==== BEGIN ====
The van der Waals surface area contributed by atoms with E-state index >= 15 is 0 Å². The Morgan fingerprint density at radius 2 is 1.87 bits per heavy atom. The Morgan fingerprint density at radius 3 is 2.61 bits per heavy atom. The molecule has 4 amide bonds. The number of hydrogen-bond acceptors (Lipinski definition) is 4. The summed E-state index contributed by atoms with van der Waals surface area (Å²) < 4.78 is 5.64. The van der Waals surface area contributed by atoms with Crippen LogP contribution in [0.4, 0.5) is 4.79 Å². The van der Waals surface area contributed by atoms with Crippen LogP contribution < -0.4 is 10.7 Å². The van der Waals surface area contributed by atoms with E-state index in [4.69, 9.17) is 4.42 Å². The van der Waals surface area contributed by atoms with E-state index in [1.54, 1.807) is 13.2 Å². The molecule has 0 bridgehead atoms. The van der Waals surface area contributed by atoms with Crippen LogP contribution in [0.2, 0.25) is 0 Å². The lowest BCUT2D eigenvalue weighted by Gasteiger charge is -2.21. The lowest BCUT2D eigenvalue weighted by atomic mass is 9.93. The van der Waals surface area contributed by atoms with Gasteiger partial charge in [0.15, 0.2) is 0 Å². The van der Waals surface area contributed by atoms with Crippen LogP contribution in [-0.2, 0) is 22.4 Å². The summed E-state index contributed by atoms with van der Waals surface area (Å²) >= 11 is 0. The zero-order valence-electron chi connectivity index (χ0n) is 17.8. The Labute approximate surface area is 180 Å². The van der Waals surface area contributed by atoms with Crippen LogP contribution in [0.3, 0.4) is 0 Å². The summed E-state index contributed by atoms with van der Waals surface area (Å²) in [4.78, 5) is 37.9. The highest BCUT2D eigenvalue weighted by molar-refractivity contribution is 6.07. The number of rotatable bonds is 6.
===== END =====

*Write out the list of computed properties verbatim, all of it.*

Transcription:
The van der Waals surface area contributed by atoms with E-state index >= 15 is 0 Å². The Morgan fingerprint density at radius 2 is 1.87 bits per heavy atom. The Morgan fingerprint density at radius 3 is 2.61 bits per heavy atom. The molecule has 4 amide bonds. The number of hydrogen-bond acceptors (Lipinski definition) is 4. The summed E-state index contributed by atoms with van der Waals surface area (Å²) < 4.78 is 5.64. The van der Waals surface area contributed by atoms with Crippen LogP contribution in [0.4, 0.5) is 4.79 Å². The van der Waals surface area contributed by atoms with Crippen LogP contribution < -0.4 is 10.7 Å². The van der Waals surface area contributed by atoms with E-state index in [4.69, 9.17) is 4.42 Å². The van der Waals surface area contributed by atoms with E-state index in [1.54, 1.807) is 13.2 Å². The molecule has 0 bridgehead atoms. The van der Waals surface area contributed by atoms with Crippen LogP contribution in [0.2, 0.25) is 0 Å². The lowest BCUT2D eigenvalue weighted by Gasteiger charge is -2.21. The lowest BCUT2D eigenvalue weighted by atomic mass is 9.93. The van der Waals surface area contributed by atoms with Gasteiger partial charge in [0.15, 0.2) is 0 Å². The van der Waals surface area contributed by atoms with Crippen LogP contribution in [-0.2, 0) is 22.4 Å². The summed E-state index contributed by atoms with van der Waals surface area (Å²) >= 11 is 0. The zero-order valence-electron chi connectivity index (χ0n) is 17.8. The Labute approximate surface area is 180 Å². The van der Waals surface area contributed by atoms with Crippen LogP contribution in [0.3, 0.4) is 0 Å². The summed E-state index contributed by atoms with van der Waals surface area (Å²) in [4.78, 5) is 37.9. The highest BCUT2D eigenvalue weighted by molar-refractivity contribution is 6.07. The number of rotatable bonds is 6.